But Romney has made some concrete promises: Repealing the Affordable Care Act, reducing tax rates across the board, cutting unspecified government spending while protecting national defense and Medicare, and reducing the deficit.
Yet most independent experts have concluded the promises don’t add up — unless jobs and economic growth explode. So some Republicans expect Romney to provide more details about job creation tonight.
“I think he needs to show resolve to get the country moving again economically, and create an environment where private sector jobs are the result,” said Sen. Roy Blunt, a Missouri Republican.
Barb Paulus, a Kansas GOP delegate, agreed. “I think he’s coming around to the viewpoint of a majority of Republicans, which is that we’ve got a fiscal crisis and we need to focus on that,” she said.
Other Republicans, however, said they hoped Romney would mix his economic message with a more personal story. They think one reason persuadable voters are still hesitant is a lack of a “connection” with the candidate.
Romney is expected to talk about his Mormon faith tonight. The campaign has avoided an extended conversation on Romney’s religion, some Republicans have noted, perhaps because it’s afraid of scaring away committed Christian voters in some states.
“So many people have yet to see the personal Mitt Romney,” said Eric Zahnd, a Missouri Republican delegate and Platte County’s prosecutor. “I don’t buy this idea that he’s a plastic candidate ... I think sometimes Mitt, because he is very prepared, very professional, sometimes doesn’t let that (personality) show through.”
That personality is expected to be on full display this evening, in videos, speeches from other Republicans, and camera shots of his extended family.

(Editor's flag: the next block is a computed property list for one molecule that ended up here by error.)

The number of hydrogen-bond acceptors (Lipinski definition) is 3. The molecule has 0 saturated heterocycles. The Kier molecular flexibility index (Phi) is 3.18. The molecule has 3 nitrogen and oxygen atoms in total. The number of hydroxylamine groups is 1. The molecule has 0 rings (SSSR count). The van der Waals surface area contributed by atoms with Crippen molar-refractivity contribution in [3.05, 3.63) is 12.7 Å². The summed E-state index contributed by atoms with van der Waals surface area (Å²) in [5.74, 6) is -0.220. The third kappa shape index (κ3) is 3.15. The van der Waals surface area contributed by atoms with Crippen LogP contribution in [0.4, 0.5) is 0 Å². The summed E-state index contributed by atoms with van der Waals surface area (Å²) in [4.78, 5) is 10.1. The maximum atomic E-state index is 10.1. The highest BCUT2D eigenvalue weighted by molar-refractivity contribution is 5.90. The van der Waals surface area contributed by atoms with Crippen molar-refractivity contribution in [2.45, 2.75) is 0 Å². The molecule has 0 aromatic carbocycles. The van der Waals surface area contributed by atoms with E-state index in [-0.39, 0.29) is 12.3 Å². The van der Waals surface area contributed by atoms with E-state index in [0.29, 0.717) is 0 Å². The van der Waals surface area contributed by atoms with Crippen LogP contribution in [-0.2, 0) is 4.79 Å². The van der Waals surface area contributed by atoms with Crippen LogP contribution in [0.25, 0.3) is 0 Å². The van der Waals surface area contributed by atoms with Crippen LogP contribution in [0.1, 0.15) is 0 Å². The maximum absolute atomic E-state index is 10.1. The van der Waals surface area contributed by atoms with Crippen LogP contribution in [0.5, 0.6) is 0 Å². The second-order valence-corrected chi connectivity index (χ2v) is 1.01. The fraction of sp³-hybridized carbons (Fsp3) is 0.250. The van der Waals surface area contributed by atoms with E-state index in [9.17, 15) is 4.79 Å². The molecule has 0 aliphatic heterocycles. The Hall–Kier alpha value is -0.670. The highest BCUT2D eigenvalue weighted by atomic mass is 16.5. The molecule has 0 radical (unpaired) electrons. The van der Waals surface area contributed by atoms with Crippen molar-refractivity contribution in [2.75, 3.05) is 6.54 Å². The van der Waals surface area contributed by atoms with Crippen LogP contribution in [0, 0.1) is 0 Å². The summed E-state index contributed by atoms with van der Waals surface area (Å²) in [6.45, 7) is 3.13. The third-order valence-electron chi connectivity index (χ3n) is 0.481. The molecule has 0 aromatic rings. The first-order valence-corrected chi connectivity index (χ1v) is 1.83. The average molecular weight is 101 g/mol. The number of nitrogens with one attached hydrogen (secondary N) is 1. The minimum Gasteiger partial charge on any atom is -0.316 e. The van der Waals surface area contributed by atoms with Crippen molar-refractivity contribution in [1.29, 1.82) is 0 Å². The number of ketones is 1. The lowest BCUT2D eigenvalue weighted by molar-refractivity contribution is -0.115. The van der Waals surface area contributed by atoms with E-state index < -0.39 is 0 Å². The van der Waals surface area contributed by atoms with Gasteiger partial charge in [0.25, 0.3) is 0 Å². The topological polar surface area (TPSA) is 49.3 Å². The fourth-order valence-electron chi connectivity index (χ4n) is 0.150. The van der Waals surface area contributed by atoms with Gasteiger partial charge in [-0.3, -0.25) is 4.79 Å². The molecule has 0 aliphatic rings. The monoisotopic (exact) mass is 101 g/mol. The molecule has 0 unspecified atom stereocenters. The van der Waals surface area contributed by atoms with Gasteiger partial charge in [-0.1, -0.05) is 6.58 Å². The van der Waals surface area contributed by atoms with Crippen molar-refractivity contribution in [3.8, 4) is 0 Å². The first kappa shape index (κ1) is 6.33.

Some Republicans maintain that a combined message of economic growth and personal warmth can help dispel the view of Romney as a heartless business tycoon, an image the Obama campaign and its surrogates have worked tirelessly to emphasize this summer.
For some persuadable voters, that image has stuck, Republicans conceded. It’s Romney’s task, often difficult in politics, to reset the discussion and move wobbly Obama supporters to his side.
If he can do that, they argued, he’ll be the next president.
“Most of the people in the room want to be inspired and see again the greatness that is America,” said Kansas GOP Chairwoman Amanda Adkins. “They’re looking for leadership and that proven success story that can help the country continue to rebound.”
Talent, who may be in line for a Cabinet job in a Romney administration, expects an optimistic approach tonight.
“He did call his book ‘No Apology: The Case for American Greatness,’ ” Talent pointed out. “Not survival, greatness. And he really thinks that. And he’s going to talk about that in some specificity.
“America gets its arms around new leaders gradually,” he added. “Governor Romney is a new leader. He’s not introducing himself, but every big speech he gives now, voters are gaining a depth of understanding of the man.”